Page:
Far from showing any shame, the big players boast about it: the U.S. Chamber of Commerce, front outfit for a consortium of corporations, has bragged on its website about outspending everyone in Washington, which is easy to do when Chevron, Goldman Sachs, and News Corp are writing you seven-figure checks. This really matters.  The Chamber of Commerce spent more money on the 2010 elections than the Republican and Democratic National Committees combined, and 94% of those dollars went to climate-change deniers.  That helps explain why the House voted last year to say that global warming isn’t real.

It also explains why “our” representatives vote, year in and year out, for billions of dollars worth of subsidies for fossil-fuel companies. If there was ever an industry that didn’t need subsidies, it would be this one: they make more money each year than any enterprise in the history of money. Not only that, but we’ve known how to burn coal for 300 years and oil for 200.

Those subsidies are simply payoffs. Companies give small gifts to legislators, and in return get large ones back, and we’re the ones who are actually paying.

Whose Money?  Whose Washington?

I don’t want to be hopelessly naïve. I want to be hopefully naïve. It would be relatively easy to change this: you could provide public financing for campaigns instead of letting corporations pay. It’s the equivalent of having the National Football League hire referees instead of asking the teams to provide them.

Public financing of campaigns would cost a little money, but endlessly less than paying for the presents these guys give their masters. And it would let you watch what was happening in Washington without feeling as disgusted.  Even legislators, once they got the hang of it, might enjoy neither raising money nor having to pretend it doesn’t affect them.

To make this happen, however, we may have to change the Constitution, as we’ve done 27 times before. This time, we’d need to specify that corporations aren’t people, that money isn’t speech, and that it doesn’t abridge the First Amendment to tell people they can’t spend whatever they want getting elected. Winning a change like that would require hard political organizing, since big banks and big oil companies and big drug-makers will surely rally to protect their privilege.

Still, there’s a chance.  The Occupy movement opened the door to this sort of change by reminding us all that the system is rigged, that its outcomes are unfair, that there’s reason to think people from across the political spectrum are tired of what we’ve got, and that getting angry and acting on that anger in the political arena is what being a citizen is all about.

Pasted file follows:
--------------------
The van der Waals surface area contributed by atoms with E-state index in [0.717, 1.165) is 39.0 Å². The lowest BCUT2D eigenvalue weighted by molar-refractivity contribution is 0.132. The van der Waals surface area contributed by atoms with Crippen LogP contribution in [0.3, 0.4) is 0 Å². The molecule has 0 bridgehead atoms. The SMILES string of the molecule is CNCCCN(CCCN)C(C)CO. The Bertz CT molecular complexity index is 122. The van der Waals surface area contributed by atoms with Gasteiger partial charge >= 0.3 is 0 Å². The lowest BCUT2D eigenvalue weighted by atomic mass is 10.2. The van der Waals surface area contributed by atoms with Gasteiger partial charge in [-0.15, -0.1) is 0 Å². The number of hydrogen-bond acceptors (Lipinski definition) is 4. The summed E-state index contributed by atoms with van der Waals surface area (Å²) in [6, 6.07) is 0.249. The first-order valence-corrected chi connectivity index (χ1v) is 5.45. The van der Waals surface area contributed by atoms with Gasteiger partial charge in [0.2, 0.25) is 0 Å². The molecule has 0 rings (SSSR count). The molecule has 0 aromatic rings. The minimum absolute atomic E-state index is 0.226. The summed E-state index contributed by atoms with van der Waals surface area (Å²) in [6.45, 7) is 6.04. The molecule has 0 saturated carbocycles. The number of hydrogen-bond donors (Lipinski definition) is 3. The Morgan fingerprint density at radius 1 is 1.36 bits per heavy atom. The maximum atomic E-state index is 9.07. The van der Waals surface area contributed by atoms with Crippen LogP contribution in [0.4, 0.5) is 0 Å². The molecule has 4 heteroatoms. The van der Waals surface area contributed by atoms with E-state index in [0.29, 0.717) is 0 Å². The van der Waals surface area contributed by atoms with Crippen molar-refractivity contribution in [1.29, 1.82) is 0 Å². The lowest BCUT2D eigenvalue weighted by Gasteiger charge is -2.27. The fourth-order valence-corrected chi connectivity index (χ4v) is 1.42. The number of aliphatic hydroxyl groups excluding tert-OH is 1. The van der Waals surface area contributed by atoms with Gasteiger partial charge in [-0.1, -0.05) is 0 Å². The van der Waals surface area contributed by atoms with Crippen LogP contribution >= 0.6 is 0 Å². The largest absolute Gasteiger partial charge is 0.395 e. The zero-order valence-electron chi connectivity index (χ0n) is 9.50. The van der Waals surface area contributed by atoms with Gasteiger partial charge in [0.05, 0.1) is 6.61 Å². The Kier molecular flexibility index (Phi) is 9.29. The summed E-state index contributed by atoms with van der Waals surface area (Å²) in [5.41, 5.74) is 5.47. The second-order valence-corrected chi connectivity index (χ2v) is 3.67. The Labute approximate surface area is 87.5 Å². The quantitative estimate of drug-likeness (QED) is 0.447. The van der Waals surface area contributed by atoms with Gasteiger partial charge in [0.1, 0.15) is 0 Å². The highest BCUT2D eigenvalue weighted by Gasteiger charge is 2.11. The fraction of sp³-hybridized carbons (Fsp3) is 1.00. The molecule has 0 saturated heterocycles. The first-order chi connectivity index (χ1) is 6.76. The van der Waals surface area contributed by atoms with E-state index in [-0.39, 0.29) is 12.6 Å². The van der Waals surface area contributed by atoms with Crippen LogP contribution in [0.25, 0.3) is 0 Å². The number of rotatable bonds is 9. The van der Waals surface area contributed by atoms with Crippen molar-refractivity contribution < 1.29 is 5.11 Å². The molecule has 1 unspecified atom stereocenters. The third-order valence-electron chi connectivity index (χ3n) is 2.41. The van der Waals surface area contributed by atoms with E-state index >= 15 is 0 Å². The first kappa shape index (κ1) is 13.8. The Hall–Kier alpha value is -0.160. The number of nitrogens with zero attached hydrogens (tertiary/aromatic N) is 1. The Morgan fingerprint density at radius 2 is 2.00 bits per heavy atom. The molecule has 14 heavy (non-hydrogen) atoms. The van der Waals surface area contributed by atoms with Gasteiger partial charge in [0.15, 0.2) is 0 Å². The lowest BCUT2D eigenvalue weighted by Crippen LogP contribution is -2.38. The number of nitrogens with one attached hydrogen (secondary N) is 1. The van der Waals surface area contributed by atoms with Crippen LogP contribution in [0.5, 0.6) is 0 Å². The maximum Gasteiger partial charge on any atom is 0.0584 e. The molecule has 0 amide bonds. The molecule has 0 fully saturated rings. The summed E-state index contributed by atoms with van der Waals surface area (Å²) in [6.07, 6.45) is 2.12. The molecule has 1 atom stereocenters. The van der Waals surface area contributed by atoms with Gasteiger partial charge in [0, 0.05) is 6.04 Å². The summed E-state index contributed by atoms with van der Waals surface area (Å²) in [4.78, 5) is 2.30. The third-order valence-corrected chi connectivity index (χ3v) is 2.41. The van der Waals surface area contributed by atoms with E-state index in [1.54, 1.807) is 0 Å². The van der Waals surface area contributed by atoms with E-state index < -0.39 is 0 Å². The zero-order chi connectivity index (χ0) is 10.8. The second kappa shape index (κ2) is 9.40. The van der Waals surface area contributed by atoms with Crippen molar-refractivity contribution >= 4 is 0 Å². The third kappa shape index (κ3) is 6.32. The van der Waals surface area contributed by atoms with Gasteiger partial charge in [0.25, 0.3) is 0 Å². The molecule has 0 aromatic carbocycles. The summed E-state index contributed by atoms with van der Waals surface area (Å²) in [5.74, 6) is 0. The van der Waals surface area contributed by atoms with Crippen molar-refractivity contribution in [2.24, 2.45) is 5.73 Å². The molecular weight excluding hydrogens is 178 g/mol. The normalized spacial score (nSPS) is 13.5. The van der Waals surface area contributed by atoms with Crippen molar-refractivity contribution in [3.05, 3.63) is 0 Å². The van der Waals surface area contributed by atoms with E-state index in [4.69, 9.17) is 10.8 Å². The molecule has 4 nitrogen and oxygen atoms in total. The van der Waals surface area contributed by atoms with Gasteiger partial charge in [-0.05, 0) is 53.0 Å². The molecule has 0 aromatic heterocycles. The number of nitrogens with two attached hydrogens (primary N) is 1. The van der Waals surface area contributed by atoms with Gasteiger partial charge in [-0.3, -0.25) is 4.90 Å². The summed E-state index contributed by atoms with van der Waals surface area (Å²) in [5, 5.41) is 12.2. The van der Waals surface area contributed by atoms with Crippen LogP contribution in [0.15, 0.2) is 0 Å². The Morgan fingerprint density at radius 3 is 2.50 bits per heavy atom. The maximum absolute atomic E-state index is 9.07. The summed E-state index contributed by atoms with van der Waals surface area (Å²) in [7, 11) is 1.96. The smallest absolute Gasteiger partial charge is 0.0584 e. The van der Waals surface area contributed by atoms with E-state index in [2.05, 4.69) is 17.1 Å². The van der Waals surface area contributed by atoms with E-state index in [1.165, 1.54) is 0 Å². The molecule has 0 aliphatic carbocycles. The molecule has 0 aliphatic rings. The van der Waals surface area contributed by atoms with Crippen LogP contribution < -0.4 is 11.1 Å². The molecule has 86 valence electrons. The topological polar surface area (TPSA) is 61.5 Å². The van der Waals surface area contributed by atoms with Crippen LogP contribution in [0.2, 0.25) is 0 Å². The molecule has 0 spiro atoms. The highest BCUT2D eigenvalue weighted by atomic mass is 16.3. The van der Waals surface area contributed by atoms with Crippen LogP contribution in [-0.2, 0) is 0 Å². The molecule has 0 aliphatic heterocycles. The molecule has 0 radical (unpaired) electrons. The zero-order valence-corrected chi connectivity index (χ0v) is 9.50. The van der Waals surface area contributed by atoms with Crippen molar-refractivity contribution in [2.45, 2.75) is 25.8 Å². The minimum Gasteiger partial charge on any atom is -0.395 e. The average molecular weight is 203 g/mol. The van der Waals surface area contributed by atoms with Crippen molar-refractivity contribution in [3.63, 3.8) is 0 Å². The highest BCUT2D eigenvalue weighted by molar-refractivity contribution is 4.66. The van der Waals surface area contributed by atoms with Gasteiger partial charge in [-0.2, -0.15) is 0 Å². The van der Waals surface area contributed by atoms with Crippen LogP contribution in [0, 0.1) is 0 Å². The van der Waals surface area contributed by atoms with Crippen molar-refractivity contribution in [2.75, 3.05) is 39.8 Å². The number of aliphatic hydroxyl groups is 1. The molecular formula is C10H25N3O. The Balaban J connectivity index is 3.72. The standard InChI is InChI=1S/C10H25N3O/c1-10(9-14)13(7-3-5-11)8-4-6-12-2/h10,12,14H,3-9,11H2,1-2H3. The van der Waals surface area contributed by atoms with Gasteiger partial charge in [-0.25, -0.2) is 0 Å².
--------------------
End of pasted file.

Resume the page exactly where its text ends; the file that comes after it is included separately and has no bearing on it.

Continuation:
It’s fertile ground for action.  After all, Congress’s approval rating is now at 9%, which is another way of saying that everyone who’s not a lobbyist hates them and what they’re doing. The big boys are, of course, counting on us simmering down; they’re counting on us being cynical, on figuring there’s no hope or benefit in fighting city hall. But if we’re naïve enough to demand a country more like the one we were promised in high school civics class, then we have a shot.

A good time to take an initial stand comes later this month, when rallies outside every federal courthouse will mark the second anniversary of the Citizens United decision. That’s the one where the Supreme Court ruled that corporations had the right to spend whatever they wanted on campaigns.

To me, that decision was, in essence, corporate America saying, “We’re not going to bother pretending any more. This country belongs to us.”

We need to say, loud and clear: “Sorry. Time to give it back.”

To catch Timothy MacBain’s first Tomcast audio interview of the new year in which McKibben discusses how the rest of us can compete with a system in which money talks, click here, or download it to your iPod here.

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© 2012 TomDispatch
Bill McKibben

Bill McKibben is Schumann Distinguished Scholar at Middlebury College and co-founder of 350.org. His most recent book is Eaarth: Making a Life on a Tough New Planet.